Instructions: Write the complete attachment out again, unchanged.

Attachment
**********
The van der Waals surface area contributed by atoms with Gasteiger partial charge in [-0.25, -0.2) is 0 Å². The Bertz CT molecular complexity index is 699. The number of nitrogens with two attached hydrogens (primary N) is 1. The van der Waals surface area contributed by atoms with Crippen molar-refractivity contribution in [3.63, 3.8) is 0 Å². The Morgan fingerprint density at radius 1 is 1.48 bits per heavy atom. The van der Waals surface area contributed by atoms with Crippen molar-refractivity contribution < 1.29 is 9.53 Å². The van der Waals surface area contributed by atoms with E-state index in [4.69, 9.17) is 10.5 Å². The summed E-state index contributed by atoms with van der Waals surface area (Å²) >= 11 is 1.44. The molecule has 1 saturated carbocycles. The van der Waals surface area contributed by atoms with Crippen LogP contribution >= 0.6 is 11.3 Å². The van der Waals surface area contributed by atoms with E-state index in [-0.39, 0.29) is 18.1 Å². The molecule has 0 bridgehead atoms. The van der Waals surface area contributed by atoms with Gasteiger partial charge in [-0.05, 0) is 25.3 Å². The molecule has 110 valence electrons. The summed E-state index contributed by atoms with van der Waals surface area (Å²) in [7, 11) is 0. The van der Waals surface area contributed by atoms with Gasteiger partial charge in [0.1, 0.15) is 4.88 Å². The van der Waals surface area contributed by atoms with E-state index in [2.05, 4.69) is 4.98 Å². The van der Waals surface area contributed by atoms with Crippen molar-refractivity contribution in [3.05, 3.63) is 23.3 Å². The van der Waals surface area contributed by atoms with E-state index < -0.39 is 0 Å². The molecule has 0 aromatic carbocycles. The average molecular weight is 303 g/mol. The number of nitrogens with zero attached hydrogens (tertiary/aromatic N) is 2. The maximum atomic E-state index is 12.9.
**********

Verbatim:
The van der Waals surface area contributed by atoms with Gasteiger partial charge in [-0.25, -0.2) is 0 Å². The Bertz CT molecular complexity index is 699. The number of nitrogens with two attached hydrogens (primary N) is 1. The van der Waals surface area contributed by atoms with Crippen molar-refractivity contribution in [3.63, 3.8) is 0 Å². The Morgan fingerprint density at radius 1 is 1.48 bits per heavy atom. The van der Waals surface area contributed by atoms with Crippen molar-refractivity contribution < 1.29 is 9.53 Å². The van der Waals surface area contributed by atoms with E-state index in [4.69, 9.17) is 10.5 Å². The summed E-state index contributed by atoms with van der Waals surface area (Å²) >= 11 is 1.44. The molecule has 1 saturated carbocycles. The van der Waals surface area contributed by atoms with Crippen LogP contribution >= 0.6 is 11.3 Å². The van der Waals surface area contributed by atoms with E-state index in [-0.39, 0.29) is 18.1 Å². The molecule has 0 bridgehead atoms. The van der Waals surface area contributed by atoms with Gasteiger partial charge in [-0.05, 0) is 25.3 Å². The molecule has 110 valence electrons. The summed E-state index contributed by atoms with van der Waals surface area (Å²) in [7, 11) is 0. The van der Waals surface area contributed by atoms with Gasteiger partial charge in [0.1, 0.15) is 4.88 Å². The van der Waals surface area contributed by atoms with E-state index in [2.05, 4.69) is 4.98 Å². The van der Waals surface area contributed by atoms with Crippen molar-refractivity contribution in [3.05, 3.63) is 23.3 Å². The van der Waals surface area contributed by atoms with E-state index < -0.39 is 0 Å². The molecule has 0 aromatic carbocycles. The average molecular weight is 303 g/mol. The number of nitrogens with zero attached hydrogens (tertiary/aromatic N) is 2. The maximum atomic E-state index is 12.9.